Sunday, May 24, 2009

‘Shalimar the Clown’ – by Salman Rushdie

I love books. So much so when things get too much in my life (and it’s been too much for a while now) I seriously consider whether I shouldn’t just give it all up and study to be a librarian. I love just sitting and going through my books, deciding which books I need to read first in order to make space for the two boxes that I’ve never quite managed to unpack (due to lack of space) since I’ve moved in. This, in spite of the five or so bookshelves, admittedly of vastly differing sizes, which I have in my tiny apartment.

So in an effort to “make space” I embarked on “Shalimar the Clown” by Salman Rushdie. I got the gift a few years ago as a gift from two dear friends, but somehow hadn’t got around to reading it. (I have a terrible habit of increasing my book collection at a much faster rate than I read). However, convinced that I would, if I finished it at all, be getting rid of it, I started on it.

I have to mention that I did start reading a Salman Rushdie a few years ago (“Fury”), but did not get very far. (If I do not enjoy the book fairly quickly, I don’t persevere long – too many books, so little time). I almost gave up on this one two, but for some reason, perhaps because Salman Rushdie has the distinction of having won the “Booker of Bookers” (for Midnight’s Children), I persisted.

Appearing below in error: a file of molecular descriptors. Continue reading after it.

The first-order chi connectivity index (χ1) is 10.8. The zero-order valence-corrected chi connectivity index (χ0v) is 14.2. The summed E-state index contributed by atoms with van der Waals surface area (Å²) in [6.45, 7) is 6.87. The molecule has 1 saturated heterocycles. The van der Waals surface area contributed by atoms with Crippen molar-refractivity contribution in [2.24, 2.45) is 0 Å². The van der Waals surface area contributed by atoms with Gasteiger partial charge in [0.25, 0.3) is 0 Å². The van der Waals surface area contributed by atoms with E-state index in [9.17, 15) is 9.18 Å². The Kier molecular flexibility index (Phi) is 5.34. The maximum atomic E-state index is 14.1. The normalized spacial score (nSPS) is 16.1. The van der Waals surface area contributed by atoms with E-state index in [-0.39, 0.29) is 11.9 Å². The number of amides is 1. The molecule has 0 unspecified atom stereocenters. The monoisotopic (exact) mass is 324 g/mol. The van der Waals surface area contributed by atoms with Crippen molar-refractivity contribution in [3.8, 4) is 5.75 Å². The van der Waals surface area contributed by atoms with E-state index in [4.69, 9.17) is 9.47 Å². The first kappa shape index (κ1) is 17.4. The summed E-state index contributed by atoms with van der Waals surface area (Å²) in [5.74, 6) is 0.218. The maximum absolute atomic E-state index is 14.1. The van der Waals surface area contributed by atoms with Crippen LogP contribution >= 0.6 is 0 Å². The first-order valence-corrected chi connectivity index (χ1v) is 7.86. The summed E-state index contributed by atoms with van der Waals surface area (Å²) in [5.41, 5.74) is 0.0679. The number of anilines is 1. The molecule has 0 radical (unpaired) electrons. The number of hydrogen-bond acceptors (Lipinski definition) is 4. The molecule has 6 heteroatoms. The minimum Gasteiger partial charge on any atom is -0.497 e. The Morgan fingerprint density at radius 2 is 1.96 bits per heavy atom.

I would by no means characterise the book as a particularly easy read. Nevertheless I found it mesmerizing, and perhaps if I had just dug in, I would have read it quicker. It is somehow beautifully written (I cannot remember the last time I had such a view of a book written by a man!).

It is a book about vengeance and the close relationship between hatred and love. It is about the East and West. It is about two men, “freedom-fighters” to some. It is about two women, a mother and daughter.

It is a questioning of Western notions of individual freedoms, and yet each character is a complete, individual human being. It is about consequences and prisons, both internal and external. It is about the inter-connectedness of families and lovers. It is about the spiritual aspects of the emotional human condition. It is about the vulnerability and frailty of the human ego.

It is about a world missing mercy and grace for the frailties of humans. This is not a book about peace, both external and internal. Which is probably what makes the book so hard, but at the same time, there is a strange gentleness and beauty about this book, which for me at least served as a beacon, warning of the truth about human nature.

All in all, an outstanding read, which shall retain it’s space in my poor, overcrowded library.

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